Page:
Vignettes of the daily life of 5-year-old Lizzie and her family provide a mirror and window into Amish life from the perspective of a very young child.
Lizzie’s father, known as Dat, runs a harness shop, while Mam takes care of their home. Sister Emma, one year older, is always calm and good—which is a trial to impetuous, messy, and spunky Lizzie. Lizzie’s also imaginative, fearful of things that never worry her older sister. It’s clear that this episodic tale is not about the religion of the Amish but rather intends to convey the culture of the all-white community, and details of how the family functions without electricity or automobiles are woven throughout. While much of what’s depicted is akin to the farm life of 100 years ago, there are intrusions of the modern world (such as the moving truck that relocates the family). With very young protagonists helming a nearly 300-page novel, it’s hard to envision the audience except as a family read-aloud or for those wanting to look into or out of Amish windows. For those readers, this is just the first in the Buggy Spoke series (Vol. 2, Lizzie and Emma, publishes simultaneously). Scattered throughout are what appear to be pencil drawings that are very childlike.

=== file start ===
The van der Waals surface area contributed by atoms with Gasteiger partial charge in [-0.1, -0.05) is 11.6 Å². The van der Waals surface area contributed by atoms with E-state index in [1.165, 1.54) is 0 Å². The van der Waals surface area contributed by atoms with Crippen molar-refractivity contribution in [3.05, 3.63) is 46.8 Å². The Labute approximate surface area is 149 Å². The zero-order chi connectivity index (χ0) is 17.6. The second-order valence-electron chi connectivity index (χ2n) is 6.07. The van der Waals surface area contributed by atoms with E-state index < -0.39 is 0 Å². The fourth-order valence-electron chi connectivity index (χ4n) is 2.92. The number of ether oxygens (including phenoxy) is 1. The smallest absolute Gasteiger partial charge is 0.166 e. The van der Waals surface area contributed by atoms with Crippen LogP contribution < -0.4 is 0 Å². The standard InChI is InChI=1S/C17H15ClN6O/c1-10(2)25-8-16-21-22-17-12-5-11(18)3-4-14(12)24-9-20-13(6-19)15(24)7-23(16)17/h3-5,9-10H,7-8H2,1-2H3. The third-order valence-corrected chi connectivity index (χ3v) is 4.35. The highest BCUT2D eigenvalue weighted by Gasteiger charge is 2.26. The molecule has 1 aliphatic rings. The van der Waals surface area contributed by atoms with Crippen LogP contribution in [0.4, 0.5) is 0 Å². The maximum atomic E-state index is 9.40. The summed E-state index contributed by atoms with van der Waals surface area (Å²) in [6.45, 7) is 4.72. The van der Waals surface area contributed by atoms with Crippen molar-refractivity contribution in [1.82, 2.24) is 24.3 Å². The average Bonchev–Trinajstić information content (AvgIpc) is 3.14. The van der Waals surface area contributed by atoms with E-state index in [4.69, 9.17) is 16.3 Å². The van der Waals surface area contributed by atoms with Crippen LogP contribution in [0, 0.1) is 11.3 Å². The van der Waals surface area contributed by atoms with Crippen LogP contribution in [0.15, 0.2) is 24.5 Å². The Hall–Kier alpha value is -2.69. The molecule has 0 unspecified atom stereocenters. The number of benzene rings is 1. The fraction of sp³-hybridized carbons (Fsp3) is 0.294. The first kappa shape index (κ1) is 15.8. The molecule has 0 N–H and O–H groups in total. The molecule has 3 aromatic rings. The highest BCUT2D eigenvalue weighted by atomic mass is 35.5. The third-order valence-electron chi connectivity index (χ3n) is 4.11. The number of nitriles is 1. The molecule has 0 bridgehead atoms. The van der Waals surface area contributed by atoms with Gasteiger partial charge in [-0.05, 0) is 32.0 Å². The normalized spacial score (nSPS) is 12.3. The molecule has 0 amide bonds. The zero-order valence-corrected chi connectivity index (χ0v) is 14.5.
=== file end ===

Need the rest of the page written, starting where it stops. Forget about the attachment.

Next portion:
Diversity that could be nostalgically attractive yet is specific to now. (Fiction. 9-12)